Underweight and severe obesity are associated with decreased survival in patients with multiple myeloma (MM), according to a study published online Jan. 12 in the Blood Cancer Journal.
Urvi A. Shah, M.D., from the Memorial Sloan Kettering Cancer Center in New York City, and colleagues assessed the impact of body mass index (BMI) on progression-free survival (PFS) and overall survival (OS) in patients with newly diagnosed MM. The analysis included data from 1,142 patients from the Multiple Myeloma Research Foundation CoMMpass registry.
The researchers found that both patients with underweight and severe obesity had lower median PFS and OS than patients with normal weight, overweight, and moderate obesity. Patients with underweight had a significantly higher risk for death in models associating PFS and OS with BMI (hazard ratio [HR], 2.32; 95 percent confidence interval [CI], 1.09 to 4.97). Patients with severe obesity tended to have a higher for risk of progression (HR, 1.29; 95 percent CI, 0.99 to 1.67) and death (HR, 1.43; 95 percent CI, 0.98 to 2.08) versus patients with normal BMI. OS worsened with higher comorbidities (three-year OS for Charlson Comorbidity Index [CCI] ≥5: 65 percent; CCI >2 to <5: 87 percent; CCI ≤2: 87 percent). Frailty was also significantly associated with worse OS (three-year OS for frail versus nonfrail: 70 versus 88 percent). When accounting for CCI, there was a trend toward decreased OS in the underweight group versus the normal-weight group (HR, 2.12; 95 percent CI, 0.99 to 4.53).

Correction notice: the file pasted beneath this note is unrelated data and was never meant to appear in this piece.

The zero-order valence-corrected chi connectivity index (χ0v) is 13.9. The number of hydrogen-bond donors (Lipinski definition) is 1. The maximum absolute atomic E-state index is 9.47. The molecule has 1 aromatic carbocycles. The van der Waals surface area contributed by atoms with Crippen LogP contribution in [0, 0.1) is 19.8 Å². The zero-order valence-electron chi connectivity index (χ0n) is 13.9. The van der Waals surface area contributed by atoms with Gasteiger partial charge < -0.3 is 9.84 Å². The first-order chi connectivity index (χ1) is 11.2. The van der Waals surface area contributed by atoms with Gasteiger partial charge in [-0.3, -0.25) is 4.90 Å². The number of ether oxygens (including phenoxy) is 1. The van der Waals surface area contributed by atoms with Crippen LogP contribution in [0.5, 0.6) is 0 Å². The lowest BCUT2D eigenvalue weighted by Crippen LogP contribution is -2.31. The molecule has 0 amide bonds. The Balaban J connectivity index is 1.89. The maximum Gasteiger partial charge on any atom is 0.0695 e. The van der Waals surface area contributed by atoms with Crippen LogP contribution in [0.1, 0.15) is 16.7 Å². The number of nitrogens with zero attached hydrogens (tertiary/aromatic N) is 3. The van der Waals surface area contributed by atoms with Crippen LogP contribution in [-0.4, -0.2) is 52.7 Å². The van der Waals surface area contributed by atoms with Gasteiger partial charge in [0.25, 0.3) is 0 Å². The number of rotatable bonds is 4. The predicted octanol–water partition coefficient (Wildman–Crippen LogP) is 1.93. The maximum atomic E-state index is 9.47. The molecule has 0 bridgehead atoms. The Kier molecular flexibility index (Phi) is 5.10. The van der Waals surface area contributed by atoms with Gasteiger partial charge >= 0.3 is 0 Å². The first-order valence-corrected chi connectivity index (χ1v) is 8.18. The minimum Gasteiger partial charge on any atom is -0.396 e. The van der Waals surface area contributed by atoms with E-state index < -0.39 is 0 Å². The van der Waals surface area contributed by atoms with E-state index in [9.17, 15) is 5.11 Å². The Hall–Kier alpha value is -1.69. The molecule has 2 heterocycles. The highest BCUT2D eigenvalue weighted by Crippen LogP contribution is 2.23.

“Clinical research to understand if patients with extreme BMI may benefit from weight management strategies to improve outcomes may be of importance,” the authors write
Urvi A. Shah et al, Extreme body mass index and survival in newly diagnosed multiple myeloma patients, Blood Cancer Journal (2023). DOI: 10.1038/s41408-022-00782-7
Blood Cancer Journal
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